12th January 1880
Reference Numbert18800112-181
VerdictNot Guilty > unknown

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181. JEREMIAH MAHER (34) , Unlawfully wounding Francis Patrick Murphy. Second Count, unlawfully wounding William Dewdney.

MR. FULTON Prosecuted; MR. CECIL CHAPMAN Defended.

FRANCIS PATRICK MURPHY . I am a private in the Royal Artillery—on the 27th of December last I went in the barrack room No. 65 at Woolwich—the prisoner, myself, Baldwin, and Dewdney were there—the prisoner was sitting by the fire—words occurred—the prisoner took a sword from a shelf, drew it from its scabbard, and stabbed me twice, once in the right breast, and once in the left—Dewdney left the room previous to the sword being drawn, but came back—I was conveyed to the hospital—I did not draw my sword.

Cross-examined. I have heard the prisoner has been in America—soldiers usually chaff one another, and they may have chaffed him—I was not in the habit of chaffing him—we passed the joke between ourselves—I was in drink.

WILLIAM DEWDNEY . I am a gunner in the Royal Artillery—I was in the barrack room at Woolwich on the 27th of December, about 6.30—I saw Maher, Murphy, and a civilian named Baldwin there—I left the room but returned—when I returned gunner Maher had a sword in his hand trying to stab Murphy—I tried to take the sword from Maher—before I could do so he stabbed Murphy, and then stabbed me in the neck in the breast, and under the left arm—Murphy left the room, and I asked the prisoner to put the sword nor see any one use one except Maher.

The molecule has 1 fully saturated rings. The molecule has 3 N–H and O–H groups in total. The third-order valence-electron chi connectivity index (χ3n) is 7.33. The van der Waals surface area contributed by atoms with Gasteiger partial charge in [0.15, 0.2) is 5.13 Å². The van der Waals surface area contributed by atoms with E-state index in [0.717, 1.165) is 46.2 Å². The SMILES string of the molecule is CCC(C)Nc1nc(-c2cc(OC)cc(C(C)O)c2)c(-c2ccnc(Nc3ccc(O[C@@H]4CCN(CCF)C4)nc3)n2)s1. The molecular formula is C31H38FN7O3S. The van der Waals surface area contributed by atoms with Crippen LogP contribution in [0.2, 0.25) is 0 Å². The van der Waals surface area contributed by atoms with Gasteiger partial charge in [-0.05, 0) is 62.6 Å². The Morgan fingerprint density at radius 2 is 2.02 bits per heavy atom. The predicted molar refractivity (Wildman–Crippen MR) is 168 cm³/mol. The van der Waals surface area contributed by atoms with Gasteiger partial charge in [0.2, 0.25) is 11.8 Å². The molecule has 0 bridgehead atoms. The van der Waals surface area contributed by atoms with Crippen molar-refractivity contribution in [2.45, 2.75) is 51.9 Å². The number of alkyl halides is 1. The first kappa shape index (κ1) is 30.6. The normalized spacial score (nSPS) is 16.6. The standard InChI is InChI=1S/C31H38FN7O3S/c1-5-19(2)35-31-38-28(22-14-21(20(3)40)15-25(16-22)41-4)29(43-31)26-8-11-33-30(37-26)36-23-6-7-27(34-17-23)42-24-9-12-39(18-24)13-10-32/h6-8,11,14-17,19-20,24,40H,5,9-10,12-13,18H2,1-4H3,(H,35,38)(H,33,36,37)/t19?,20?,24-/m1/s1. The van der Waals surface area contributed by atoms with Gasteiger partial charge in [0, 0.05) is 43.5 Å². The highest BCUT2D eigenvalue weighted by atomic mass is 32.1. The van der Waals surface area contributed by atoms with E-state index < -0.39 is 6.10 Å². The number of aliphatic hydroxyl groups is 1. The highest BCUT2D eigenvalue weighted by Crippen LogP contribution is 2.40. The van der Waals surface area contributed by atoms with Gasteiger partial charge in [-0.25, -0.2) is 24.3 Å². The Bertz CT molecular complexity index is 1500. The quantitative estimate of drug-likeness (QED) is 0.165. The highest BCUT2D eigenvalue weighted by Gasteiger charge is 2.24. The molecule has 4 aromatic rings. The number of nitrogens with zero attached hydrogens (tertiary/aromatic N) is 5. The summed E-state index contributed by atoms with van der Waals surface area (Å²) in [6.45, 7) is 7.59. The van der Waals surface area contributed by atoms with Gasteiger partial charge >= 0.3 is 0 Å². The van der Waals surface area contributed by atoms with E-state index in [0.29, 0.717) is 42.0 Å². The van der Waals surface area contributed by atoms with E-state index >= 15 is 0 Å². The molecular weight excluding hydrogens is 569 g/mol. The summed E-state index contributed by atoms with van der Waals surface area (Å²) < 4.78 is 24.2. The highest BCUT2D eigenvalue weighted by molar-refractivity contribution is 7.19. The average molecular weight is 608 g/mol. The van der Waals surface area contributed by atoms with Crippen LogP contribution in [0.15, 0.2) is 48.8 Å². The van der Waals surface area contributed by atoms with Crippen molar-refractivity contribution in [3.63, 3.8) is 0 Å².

Cross-examined. I had been drinking, but I was sober, so was the last witness—I did not see any table moved.

GEORGE MOORE . I am a gunner in the Royal Artillery—on the 27th of December last, about 6.30, I was passing the barrack-room; I heard a noise, and opened the door—I saw the prisoner with a sword—he stabbed Murphy once, and, making a second attempt—I went for assistance—when I came back the disturbance was at an end.

Cross-examined. I saw a table on one of the beds—Baldwin was there drunk, and looking like a man waking out of a horrified sleep—I could not hear any distinct words—the door was shut, but not locked.

ROBERT SMITH . I am a surgeon at Woolwich—on the 27th December I was called in to see Murphy and Dewdney, about 7.15 p.m.—Murphy had an incised wound in the neck; and another incised wound in the side of the month on the left cheek—they were serious at one time, but not the next morning—there were no after symptoms of crysipelas, or anything of that kind—Dewdney had three wounds, one in the neck at the top of the breast bone, another in the chest, and a third on the shoulders—Murphy I detained in the hospital, Dewdney I sent out the same night about an hour afterwads—his wounds were not dangerous.

Cross-examined. Wounds to the same extent would not have been made simply in defence—Dewdney's wound was three inchesdeep, but went upwards under the skin against the chest wall; it could not penetrate—I noticed the condition of the men—Murphy was considerably the worse for drink—Dewdney was less so, but more excited.

JOHN BALDRY (Police R 27). I was on reserve duty at the Woolwich Police-station on 27th December, about 10 p.m.—the prisoner was brought in, and charged with feleniously cutting and wounding Murphy and Dewdney—the prisoner said "What I did, I said in self defence."

The prisoner received a good character.


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